In implementing these objectives, the Taliban leadership is facing multiple difficulties; indeed it is by no means assured that it will succeed in achieving them. Not all commanders in the field are keen to follow the leadership's directives; some are not well equipped intellectually and emotionally to correctly interpret them; others still might operate in conditions where implementing them is difficult. In the absence of any effective system of supervision from the centre to the field level, making any administrative structure work well is a daunting task.
Also in openDemocracy,
Paul Rogers's weekly column has tracked the Afghan war since October 2001.
Among recent articles in the series:
"Afghanistan's Vietnam portent" (17 April 2008)
"Afghanistan in an amorphous war", 19 June 2008)
"Afghanistan: state of siege" (10 July 2008)
"Afghanistan: on the cliff-edge" (28 August 2008)
"Afghanistan: the dynamic and the risk" (9 October 2008)
"Iraq's gift to Afghanistan" (20 November 2008)Indeed, there are indications that the Taliban's governors in most cases have little power over the commanders and that their effectiveness or lack thereof depends on their personal relations with the various networks of Taliban commanders. Similarly, the Taliban's desire to offer an alternative to the very corrupt state judiciary has outstripped its ability to expand its own sharia-based judiciary, which is still limited to perhaps two dozen districts (out of about 400). Elsewhere, the Taliban are sending people to any Islamic judge willing to hand down sentences; the fact that the group has little control over the outcome dilutes the "quality" of the judicial services it offers.
The purse's hole
Nonetheless, the Taliban strategy remains on the whole quite sound - not least because the other side in the conflict is still unable to piece together a strategy both appropriate and workable. The counter-insurgency debate among western military strategists in Afghanistan is just emerging from a phase of political manoeuvring and has barely entered one of experimenting with any of the new ideas canvassed (a troop surge, the creation of pro-government tribal militias, increased funding, the massive expansion of the size of the national army, a reform of the police).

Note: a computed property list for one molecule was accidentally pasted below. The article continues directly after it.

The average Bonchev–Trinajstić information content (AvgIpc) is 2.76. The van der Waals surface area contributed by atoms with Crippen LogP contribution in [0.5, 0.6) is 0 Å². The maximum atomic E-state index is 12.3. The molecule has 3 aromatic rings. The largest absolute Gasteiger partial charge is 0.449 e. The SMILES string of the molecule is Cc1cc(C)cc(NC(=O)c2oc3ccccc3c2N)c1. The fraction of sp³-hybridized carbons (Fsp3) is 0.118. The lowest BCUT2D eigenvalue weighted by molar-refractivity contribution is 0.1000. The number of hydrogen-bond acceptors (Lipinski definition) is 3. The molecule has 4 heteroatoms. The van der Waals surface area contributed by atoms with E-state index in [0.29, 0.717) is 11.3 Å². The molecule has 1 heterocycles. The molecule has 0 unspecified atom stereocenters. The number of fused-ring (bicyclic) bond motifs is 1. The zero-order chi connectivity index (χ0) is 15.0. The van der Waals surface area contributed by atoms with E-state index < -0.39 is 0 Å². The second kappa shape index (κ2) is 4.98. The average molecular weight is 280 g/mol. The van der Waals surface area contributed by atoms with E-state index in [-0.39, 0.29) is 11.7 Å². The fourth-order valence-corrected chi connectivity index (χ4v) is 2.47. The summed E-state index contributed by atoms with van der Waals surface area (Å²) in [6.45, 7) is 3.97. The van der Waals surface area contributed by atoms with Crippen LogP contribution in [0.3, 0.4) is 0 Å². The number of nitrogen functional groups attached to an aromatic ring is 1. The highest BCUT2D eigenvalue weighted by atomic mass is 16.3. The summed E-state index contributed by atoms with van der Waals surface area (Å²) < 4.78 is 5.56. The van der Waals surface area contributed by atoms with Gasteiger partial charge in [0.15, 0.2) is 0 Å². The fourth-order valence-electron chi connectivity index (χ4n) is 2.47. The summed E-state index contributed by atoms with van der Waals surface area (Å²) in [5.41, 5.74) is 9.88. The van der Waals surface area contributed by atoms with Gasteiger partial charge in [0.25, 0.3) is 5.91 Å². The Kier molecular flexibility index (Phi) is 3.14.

The latter two components of the counter-insurgency strategy appear the most promising - but even were they to be effectively implemented, they would be certain also to take longer than any other initiatives. The much-debated foreign-troop surge, which should translate to 20,000 additional troops in Afghanistan, would in reality do little more than maintain the trend of previous years into 2009 (for the international contingents have been growing steadily since 2004). But more soldiers are not a panacea; and greater funds might well disappear amid government corruption and incompetence (and "government" here does not mean only Afghan).
The real novelty of the debate among counter-insurgents in the last few months has in a sense been the creation of militias on a large scale. It is also the most controversial element of the future anti-Taliban strategy, on two grounds.
First, it is not clear how much enthusiasm exists in the villages for participating in the creation of tribal militias; if anything the elders seem to have been drifting away from the Kabul government.
Second, there is some conflict over the control of such militias. The Americans, among the chief proponents and surely the main donor-to-be in the initiative, would like to exercise strict supervision over how the money assigned to them is going to be spent. President Hamid Karzai and the cabinet would instead like to retain control over the process, which promises to be a major source of patronage. This will be another source of tension among allies in what promises to be another difficult year in Afghanistan's long war.
The re-emergence of the neo-Taliban in Afghanistan is hardly breaking news, but the reasons for its spreading influence in the last two years have rarely been reported, much less explained. Until 2006, its campaign was confined largely to the Pashtun heartland south of the Hindu Kush mountains, but as of late 2007 it has established communication- and supply-lines in the west, north and northeast of the country, through which are being channelled fighters and munitions in order to open new fronts against international forces.